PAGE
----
My 'Personal Fantasy' For Angelina Jolie (Hint: It's All About Genes)

This article is more than 8 years old.

Back in 1998, I tested positive for the same genetic mutations that led Angelina Jolie to have a double mastectomy. When I talked with my doctor about the surgery to remove my healthy breasts and ovaries, I asked her what would be left of my femininity.  “You still have your brain,” she told me.

I’ve thought about that exchange as I’ve read commentaries weighing in this week on the meaning of Angelina Jolie’s decision to undergo prophylactic mastectomies and to go public with the details. Most have focused on the impact of Jolie’s decisions on her film career and on women’s assessment of cancer risks.  They have missed an important point:  Jolie’s revelation is ultimately as much about her brain as her body.

Ivan Tortuga/flickr
Ivan Tortuga/flickr

There’s a reason Jolie has been the highest paid actress in Hollywood, earning up to $30 million a year.  Sure, she’s got bee-stung lips, big boobs, a tiny waist and comely hips. But she’s not just beautiful.  She’s brainy.  Jolie has cannily put her physical assets to work in roles that have allowed her to link sex and power: as video-game heroine Lara Croft, a super spy in Mr. and Mrs. Smith, and as a daring CIA agent in the film Salt. Jolie has taken her body to the bank by choosing to be seen as active and able.

Jolie consciously continues in her role as action/adventure hero in the way she shapes her decisions to undergo genetic testing and surgery.

Here’s how:

• She remains powerful because she controls the flow of information.  She managed to keep her mastectomies private until she was ready to share.  And when she chose to share, she “bared all” on the opinion page of what is arguably the most respected newspaper in the world.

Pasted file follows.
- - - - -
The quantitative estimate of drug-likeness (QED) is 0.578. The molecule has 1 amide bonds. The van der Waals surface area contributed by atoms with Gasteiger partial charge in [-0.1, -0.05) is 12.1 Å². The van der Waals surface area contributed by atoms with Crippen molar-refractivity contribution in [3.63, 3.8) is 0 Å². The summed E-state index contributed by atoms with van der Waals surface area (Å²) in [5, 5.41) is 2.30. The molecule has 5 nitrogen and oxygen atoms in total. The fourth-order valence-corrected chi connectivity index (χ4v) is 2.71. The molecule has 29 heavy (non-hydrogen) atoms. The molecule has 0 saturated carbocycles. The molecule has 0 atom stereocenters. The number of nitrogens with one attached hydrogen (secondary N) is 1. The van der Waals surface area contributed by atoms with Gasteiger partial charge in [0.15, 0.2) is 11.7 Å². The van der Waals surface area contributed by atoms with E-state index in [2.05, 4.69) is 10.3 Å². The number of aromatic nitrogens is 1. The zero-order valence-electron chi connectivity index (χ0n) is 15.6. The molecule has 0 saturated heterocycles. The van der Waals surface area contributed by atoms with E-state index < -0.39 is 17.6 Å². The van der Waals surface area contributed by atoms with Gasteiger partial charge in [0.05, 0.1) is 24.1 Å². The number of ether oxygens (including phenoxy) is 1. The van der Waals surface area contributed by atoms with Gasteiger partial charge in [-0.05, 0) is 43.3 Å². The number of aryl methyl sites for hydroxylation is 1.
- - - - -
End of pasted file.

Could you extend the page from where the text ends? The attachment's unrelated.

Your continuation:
• Jolie holds onto her brawn and brain by controlling her own ending.  By electing to have her breasts removed, she won’t let her enemy — in this case, cancer — get the best of her.

• She exercises power and brains by advocating for the most vulnerable.  In the past, she’s brought attention to the plight of orphaned refugees as a Goodwill Ambassador for the United Nations High Commission for Refugees.  Now, for the first time, she is announcing her own vulnerability and taking steps on her own behalf.

Jolie may now have a harder time selling herself as a sex symbol onscreen with the revelation of her surgeries. I hope not.  In any case, I hope she’ll continue to use her best asset — her brain — off screen to fulfill my own personal fantasy.

I’d love to see brilliant Angelina Jolie gobbling up stock in Myriad Pharmaceuticals, the Utah-based company currently awaiting a decision from the U.S. Supreme Court as to whether it may continue to claim ownership of the BRCA genes – the mutations that put Jolie and the rest of us BRCA carriers at such a high risk of developing reproductive cancers.

Myriad is the reason the tests of the BRCA genes can cost over $3,000, and it refuses to let other companies or labs test for or perform research on the mutations.  In a move worthy of one of her action/adventure heroines, Jolie would do an end-run around Myriad, becoming majority stockholder and policy director.  She’d fight off the enemy, steal the treasure and escape (in a tight outfit) as the walls of the business came down around her.  Then she would be Lara Croft, Tomb Raider, indeed.

Cathy Corman teaches history and makes radio in Boston. She wrote about the Myriad case here: Opinion: Why Our Genes Should Not Be Patented.

[Posted by Rachel Zimmerman]

This program aired on May 15, 2013. The audio for this program is not available.